Impress Clients With These 5 Video Call Tips

September 18, 2020 by First Federal Bank

Video CallsWith more companies taking their business online due to the pandemic, it’s likely your business will need to hold video calls with clients. Much like other forms of communication, video calls have certain etiquette rules — and your ability to follow them can make or break your professional image in the eyes of your clients. Here are some tips to help you and your team make a strong, positive impression during your video meetings.

Check your connection

While you can’t always control your Internet connection’s speed and stability, it’s a good idea to give your tech a test run before your video call goes live. Join the meeting early or stage a test meeting to make sure your microphone transmits your voice clearly, your video isn’t lagging, and that the screen-sharing feature works as expected, advises Sara Santos of the IMPACT consultative agency. It’s also a good idea to restart your computer prior to the meeting, just to make sure it’s up to speed when the call begins.

Manage your microphone

When participating in video calls and online meetings, Bryan Lovgren of TrustaFact tells Entrepreneur it’s essential to know when you should mute your microphone. Even when you aren’t speaking, your microphone will pick up background noises — it’ll catch your breathing, your family bustling around the house and the keystrokes from your typing. Spare your clients and demonstrate your professionalism by muting your microphone when you aren’t speaking. Just be sure to switch it back on when it’s time to speak or present information. To make sure your audience can hear you, casually introduce yourself — this should prompt your clients and teammates to greet you or wave, confirming they can hear you.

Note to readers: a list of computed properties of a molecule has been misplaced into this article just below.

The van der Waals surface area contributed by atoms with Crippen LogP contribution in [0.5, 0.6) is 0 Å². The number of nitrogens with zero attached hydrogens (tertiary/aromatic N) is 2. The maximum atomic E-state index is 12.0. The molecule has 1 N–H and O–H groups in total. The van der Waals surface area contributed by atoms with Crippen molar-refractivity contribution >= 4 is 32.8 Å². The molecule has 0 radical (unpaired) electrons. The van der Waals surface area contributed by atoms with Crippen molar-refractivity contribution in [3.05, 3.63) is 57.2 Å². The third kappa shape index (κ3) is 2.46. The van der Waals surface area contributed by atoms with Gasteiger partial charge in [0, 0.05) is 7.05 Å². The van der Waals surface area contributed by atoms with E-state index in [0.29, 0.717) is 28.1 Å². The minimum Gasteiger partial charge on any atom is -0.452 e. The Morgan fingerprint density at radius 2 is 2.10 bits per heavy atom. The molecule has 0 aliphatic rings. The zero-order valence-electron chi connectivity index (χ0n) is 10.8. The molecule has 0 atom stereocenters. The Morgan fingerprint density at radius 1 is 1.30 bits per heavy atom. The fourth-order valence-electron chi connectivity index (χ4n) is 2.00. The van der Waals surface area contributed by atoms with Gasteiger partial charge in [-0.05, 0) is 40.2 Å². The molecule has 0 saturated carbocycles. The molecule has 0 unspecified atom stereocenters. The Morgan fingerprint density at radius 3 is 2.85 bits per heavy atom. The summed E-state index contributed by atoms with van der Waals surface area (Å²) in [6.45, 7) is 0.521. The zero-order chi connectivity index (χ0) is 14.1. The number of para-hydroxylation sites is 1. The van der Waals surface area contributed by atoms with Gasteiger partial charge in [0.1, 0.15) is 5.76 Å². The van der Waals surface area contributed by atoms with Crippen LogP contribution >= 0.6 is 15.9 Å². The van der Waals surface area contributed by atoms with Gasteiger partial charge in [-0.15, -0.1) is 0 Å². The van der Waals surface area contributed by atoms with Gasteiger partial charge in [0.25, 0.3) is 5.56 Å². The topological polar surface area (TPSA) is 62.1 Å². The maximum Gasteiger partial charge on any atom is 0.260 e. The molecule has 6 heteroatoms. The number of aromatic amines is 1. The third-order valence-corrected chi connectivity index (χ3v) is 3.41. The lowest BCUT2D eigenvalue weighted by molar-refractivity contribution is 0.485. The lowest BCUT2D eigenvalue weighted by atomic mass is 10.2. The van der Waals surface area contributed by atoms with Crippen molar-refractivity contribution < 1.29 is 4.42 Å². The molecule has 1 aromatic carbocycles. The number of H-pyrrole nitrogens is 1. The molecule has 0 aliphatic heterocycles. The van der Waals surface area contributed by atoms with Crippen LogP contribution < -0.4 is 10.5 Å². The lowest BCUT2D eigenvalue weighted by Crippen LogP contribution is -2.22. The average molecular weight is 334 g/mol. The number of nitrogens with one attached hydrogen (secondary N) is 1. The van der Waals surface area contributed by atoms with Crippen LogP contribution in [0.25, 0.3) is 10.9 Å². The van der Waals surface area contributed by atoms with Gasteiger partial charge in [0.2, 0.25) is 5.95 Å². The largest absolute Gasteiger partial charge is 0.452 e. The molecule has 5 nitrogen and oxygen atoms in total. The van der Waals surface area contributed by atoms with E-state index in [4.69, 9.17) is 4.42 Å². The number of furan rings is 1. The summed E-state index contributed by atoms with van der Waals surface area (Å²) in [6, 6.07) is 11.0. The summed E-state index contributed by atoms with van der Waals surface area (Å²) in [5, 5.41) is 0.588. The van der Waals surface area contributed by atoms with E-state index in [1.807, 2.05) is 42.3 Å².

Pay attention to your participants

If you’re hosting a larger video teleconference, it can be tough to keep track of everyone in the meeting. When you aren’t speaking but feel the need to interject, be sure to use the communication software’s “raise hand” feature instead of interrupting the person who is currently presenting. Avoid looking down at your phone or browsing the Internet when others are speaking, says Lovgren, and make eye contact with the camera – not your screen – as much as possible. If you’re presenting, keep an eye on the participant list to make sure you’re not overlooking someone who’s clicked the “raise hand” button. Furthermore, find natural breaks in your presentation to pause and check to see if your clients have any questions or comments about the material.

Prepare your environment

To present a clean-cut, businesslike image, make sure your personal appearance and your surroundings are neat and tidy. Keep clutter out of the frame as much as possible, and the decor on the wall behind you should be appropriate for work. Santos suggests you dress professionally, the same as if you were meeting the client in person. And to make sure you’re putting your best foot forward, check the angle of your camera and the lighting on your face before you host a meeting — harsh lighting and unflattering angles can make it seem like you overlook details in your work. For best results, keep your camera about level with your face, and keep your lighting source in front of you. Light from behind your head can make your image dark and blurry.

Smooth out the rough edges

A little professionalism can go a long way to impress your clients. Try to hold still during video meetings — excessive gesturing and bobbing around can be distracting to your viewers. To create a more engaging experience, look into your camera instead of staring at your screen. It’s also a good idea to conduct your call in a closed room, away from distractions like chatting family members and barking dogs.

While video calls can present a unique set of challenges, you and your employees can easily present a professional image by taking a few of these steps. Consider discussing these tips with your management team and passing suggestions along to your staff.

Categories: Technology, Small Business, Entrepreneurship, Marketing, COVID-19

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